• Comparative examples have the designation “C”. Examples of the invention have the designation “I”.
  • C-1: Into a 250 mL container was added 100.0 g of a 10% w/w silica colloid prepared by dilution of Nalco® 1140. To the stirred suspension was then added 0.37 g of (3-trimethoxysilylypropyl)diethylenetriamine. The pH of the mixture was then adjusted to about 5.0 through the addition of 1.34 g of a 4.0 N solution of nitric acid. The suspension was then allowed to stir at room temperature for 3 days. The mean particle size diameter, fraction silylamine coupling agent adsorbed to the surfaces of particles and the physical characteristics are given in Table 1.
  • I-1: Performed in an identical manner to that of C-1 except that 0.77 g of (3-trimethoxysilylypropyl)diethylenetriamine was added in place of the amount in C-1 and the pH of the mixture was adjusted to about 5.0 through the addition of 1.98 g of a 4.0 N solution of nitric acid. The mean particle size diameter, fraction silylamine coupling agent adsorbed to the surfaces of particles and the physical characteristics are given in Table 1.
  • I-2: Performed in an identical manner to that of C-1 except that 1.19 g of (3-trimethoxysilylypropyl)diethylenetriamine was added in place of the amount in C-1 and the pH of the mixture was adjusted to about 5.0 through the addition of 2.94 g of a 4.0 N solution of nitric acid. The mean particle size diameter, fraction silylamine coupling agent adsorbed to the surfaces of particles and the physical characteristics are given in Table 1.
  • I-3: Performed in an identical manner to that of C-1 except that 3.01 g of (3-trimethoxysilylypropyl)diethylenetriamine was added in place of the amount in C-1 and the pH of the mixture was adjusted to about 5.0 through the addition of 6.55 g of a 4.0 N solution of nitric acid. The mean particle size diameter, fraction silylamine coupling agent adsorbed to the surfaces of particles and the physical characteristics are given in Table 1.
  • C-2: Performed in an identical manner to that of C-1 except that 12.05 g of (3-trimethoxysilylypropyl)diethylenetriamine was added in place of the amount in C-1 and the pH of the mixture was adjusted to about 5.0 through the addition of 26.07 g of a 4.0 N solution of nitric acid. The mean particle size diameter, fraction silylamine coupling agent adsorbed to the surfaces of particles and the physical characteristics are given in Table 1.
    TABLE 1
    ratio
    Ex. or silylamine: mean standard
    Comp. silica Particle Size deviation Stable % bound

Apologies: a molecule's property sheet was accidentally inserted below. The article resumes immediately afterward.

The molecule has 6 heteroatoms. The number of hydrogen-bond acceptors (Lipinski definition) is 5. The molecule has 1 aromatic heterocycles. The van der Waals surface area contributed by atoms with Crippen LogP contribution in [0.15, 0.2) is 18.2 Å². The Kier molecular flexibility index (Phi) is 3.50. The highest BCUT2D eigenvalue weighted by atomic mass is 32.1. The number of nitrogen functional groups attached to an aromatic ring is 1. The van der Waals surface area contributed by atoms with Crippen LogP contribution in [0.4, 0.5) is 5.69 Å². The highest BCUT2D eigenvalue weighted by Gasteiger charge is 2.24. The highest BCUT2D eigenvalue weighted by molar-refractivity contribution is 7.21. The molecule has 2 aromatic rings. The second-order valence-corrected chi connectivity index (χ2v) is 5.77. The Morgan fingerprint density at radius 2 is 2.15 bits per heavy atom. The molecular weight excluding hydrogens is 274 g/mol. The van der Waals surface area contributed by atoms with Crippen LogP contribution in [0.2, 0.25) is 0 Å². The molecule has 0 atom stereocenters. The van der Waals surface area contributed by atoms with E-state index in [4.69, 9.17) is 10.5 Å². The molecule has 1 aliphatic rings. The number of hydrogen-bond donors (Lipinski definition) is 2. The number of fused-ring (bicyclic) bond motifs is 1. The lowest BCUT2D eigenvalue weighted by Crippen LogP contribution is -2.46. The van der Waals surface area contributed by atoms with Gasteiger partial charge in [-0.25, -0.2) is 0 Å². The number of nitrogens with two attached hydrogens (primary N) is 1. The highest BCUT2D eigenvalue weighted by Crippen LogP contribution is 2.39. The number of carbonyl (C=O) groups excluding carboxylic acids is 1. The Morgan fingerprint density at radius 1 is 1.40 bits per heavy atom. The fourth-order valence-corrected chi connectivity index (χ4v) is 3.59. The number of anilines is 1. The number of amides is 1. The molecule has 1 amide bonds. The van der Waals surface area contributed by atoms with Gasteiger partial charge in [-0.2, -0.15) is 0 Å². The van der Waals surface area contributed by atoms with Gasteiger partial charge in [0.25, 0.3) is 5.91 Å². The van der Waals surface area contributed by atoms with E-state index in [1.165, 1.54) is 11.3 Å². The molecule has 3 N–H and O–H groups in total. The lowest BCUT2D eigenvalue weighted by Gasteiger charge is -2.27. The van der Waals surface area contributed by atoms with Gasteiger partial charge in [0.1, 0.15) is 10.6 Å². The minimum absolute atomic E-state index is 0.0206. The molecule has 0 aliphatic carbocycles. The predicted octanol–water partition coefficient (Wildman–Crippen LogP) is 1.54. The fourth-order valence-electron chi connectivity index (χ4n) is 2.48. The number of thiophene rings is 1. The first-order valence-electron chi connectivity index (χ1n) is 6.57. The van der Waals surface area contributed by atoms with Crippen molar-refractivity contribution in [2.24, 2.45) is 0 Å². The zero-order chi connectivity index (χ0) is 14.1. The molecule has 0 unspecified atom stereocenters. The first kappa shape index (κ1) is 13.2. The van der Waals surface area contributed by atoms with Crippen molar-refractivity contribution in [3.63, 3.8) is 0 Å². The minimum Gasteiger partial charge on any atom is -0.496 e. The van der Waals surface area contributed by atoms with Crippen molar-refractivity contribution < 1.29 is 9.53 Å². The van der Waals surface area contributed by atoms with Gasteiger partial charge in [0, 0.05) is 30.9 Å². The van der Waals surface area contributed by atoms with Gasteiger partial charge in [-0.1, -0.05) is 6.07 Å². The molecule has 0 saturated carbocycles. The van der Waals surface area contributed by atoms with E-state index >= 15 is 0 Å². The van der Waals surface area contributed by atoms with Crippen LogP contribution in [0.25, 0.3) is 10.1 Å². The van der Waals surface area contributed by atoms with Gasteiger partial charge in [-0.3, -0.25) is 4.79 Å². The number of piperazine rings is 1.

Ex. w/w diameter (nm) (nm) Colloid silylamine
    C-1 0.03 4,500 3,000 No 98
    I-1 0.06 123 78 Yes 85
    I-2 0.09 41 13 Yes 69
    I-3 0.20 24 6 Yes 40
    C-2 0.50 27 5 Yes 11
    silica 0 14 4 Yes n.a.

    n.a. = not applicable
  • The results of Table 1 indicate that the examples of the invention provide colloidally stable carrier particles having a high fraction, greater than 5 35%, of bound silylamine coupling agent, which occurs only for a narrow range of silylamine to silica ratios, from about 0.04 to about 0.20. Another measure of the coverage of the particle surfaces may be provided by the molar ratio of silylamine coupling agent to silica surface area. The weight ratios above (0.04 to 0.20) correspond to 0.75 to 3.8 μmol silylamine/m2 silica surface.
  • C-3: Into a 250 mL container was added 100.0 g of a 10% w/w silica colloid prepared by dilution of Nalco® 1140. To the stirred suspension was then added 0.25 g of 3-aminopropyl(triethoxy)silane. The pH of the mixture was then adjusted to about 5.0 through the addition of 0.74 g of a 4.0 N solution of nitric acid. The suspension was then allowed to stir at room temperature for 3 days. The mean particle size diameter, fraction silylamine coupling agent adsorbed to the surfaces of particles and the physical characteristics are given in Table 2.
  • I-4: Performed in an identical manner to that of C-1 except that 0.53 g of 3-aminopropyl(triethoxy)silane was added in place of the amount in C-1 and the pH of the mixture was adjusted to about 5.0 through the addition of 1.05 g of a 4.0 N solution of nitric acid. The mean particle size diameter, fraction silylamine coupling agent adsorbed to the surfaces of particles and the physical characteristics are given in Table 2.
  • I-5: Performed in an identical manner to that of C-1 except that 0.82 g of 3-aminopropyl(triethoxy)silane was added in place of the amount in C-1 and the pH of the mixture was adjusted to about 5.0 through the addition of 1.31 g of a 4.0 N solution of nitric acid. The mean particle size diameter, fraction silylamine coupling agent adsorbed to the surfaces of particles and the physical characteristics are given in Table 2.